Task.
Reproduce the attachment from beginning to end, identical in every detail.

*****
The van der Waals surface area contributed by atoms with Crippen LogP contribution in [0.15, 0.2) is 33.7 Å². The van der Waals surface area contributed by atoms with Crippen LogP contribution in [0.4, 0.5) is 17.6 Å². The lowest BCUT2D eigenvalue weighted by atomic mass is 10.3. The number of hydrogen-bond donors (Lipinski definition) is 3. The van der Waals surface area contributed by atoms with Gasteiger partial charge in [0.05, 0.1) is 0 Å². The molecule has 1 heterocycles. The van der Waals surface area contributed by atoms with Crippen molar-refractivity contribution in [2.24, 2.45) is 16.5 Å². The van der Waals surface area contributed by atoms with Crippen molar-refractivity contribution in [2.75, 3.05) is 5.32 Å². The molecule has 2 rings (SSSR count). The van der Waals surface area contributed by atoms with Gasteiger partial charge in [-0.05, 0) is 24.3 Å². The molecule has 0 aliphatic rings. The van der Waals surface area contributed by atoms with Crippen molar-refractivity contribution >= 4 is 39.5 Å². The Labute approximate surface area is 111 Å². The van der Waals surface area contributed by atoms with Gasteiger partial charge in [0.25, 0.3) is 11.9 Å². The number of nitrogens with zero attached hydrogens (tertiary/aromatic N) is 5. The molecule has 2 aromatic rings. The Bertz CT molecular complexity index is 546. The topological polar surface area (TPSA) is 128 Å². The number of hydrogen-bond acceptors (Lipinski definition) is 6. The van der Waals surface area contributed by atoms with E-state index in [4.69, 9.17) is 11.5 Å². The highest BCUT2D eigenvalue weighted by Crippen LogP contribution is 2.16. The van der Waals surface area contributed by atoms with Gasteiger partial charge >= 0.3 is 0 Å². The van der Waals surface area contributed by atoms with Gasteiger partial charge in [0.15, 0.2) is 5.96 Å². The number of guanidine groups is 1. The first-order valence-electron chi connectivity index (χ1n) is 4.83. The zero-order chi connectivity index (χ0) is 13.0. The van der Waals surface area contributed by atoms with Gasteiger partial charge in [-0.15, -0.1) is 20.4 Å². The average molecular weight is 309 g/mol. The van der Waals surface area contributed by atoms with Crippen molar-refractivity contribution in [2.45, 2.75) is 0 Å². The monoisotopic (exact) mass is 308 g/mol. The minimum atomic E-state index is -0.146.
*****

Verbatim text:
The van der Waals surface area contributed by atoms with Crippen LogP contribution in [0.15, 0.2) is 33.7 Å². The van der Waals surface area contributed by atoms with Crippen LogP contribution in [0.4, 0.5) is 17.6 Å². The lowest BCUT2D eigenvalue weighted by atomic mass is 10.3. The number of hydrogen-bond donors (Lipinski definition) is 3. The van der Waals surface area contributed by atoms with Gasteiger partial charge in [0.05, 0.1) is 0 Å². The molecule has 1 heterocycles. The van der Waals surface area contributed by atoms with Crippen molar-refractivity contribution in [2.24, 2.45) is 16.5 Å². The van der Waals surface area contributed by atoms with Crippen molar-refractivity contribution in [2.75, 3.05) is 5.32 Å². The molecule has 2 rings (SSSR count). The van der Waals surface area contributed by atoms with Gasteiger partial charge in [-0.05, 0) is 24.3 Å². The molecule has 0 aliphatic rings. The van der Waals surface area contributed by atoms with Crippen molar-refractivity contribution >= 4 is 39.5 Å². The Labute approximate surface area is 111 Å². The van der Waals surface area contributed by atoms with Gasteiger partial charge in [0.25, 0.3) is 11.9 Å². The number of nitrogens with zero attached hydrogens (tertiary/aromatic N) is 5. The molecule has 2 aromatic rings. The Bertz CT molecular complexity index is 546. The topological polar surface area (TPSA) is 128 Å². The number of hydrogen-bond acceptors (Lipinski definition) is 6. The van der Waals surface area contributed by atoms with E-state index in [4.69, 9.17) is 11.5 Å². The highest BCUT2D eigenvalue weighted by Crippen LogP contribution is 2.16. The van der Waals surface area contributed by atoms with Gasteiger partial charge >= 0.3 is 0 Å². The van der Waals surface area contributed by atoms with Gasteiger partial charge in [0.15, 0.2) is 5.96 Å². The number of guanidine groups is 1. The first-order valence-electron chi connectivity index (χ1n) is 4.83. The zero-order chi connectivity index (χ0) is 13.0. The van der Waals surface area contributed by atoms with Gasteiger partial charge in [-0.15, -0.1) is 20.4 Å². The average molecular weight is 309 g/mol. The van der Waals surface area contributed by atoms with Crippen molar-refractivity contribution in [2.45, 2.75) is 0 Å². The monoisotopic (exact) mass is 308 g/mol. The minimum atomic E-state index is -0.146.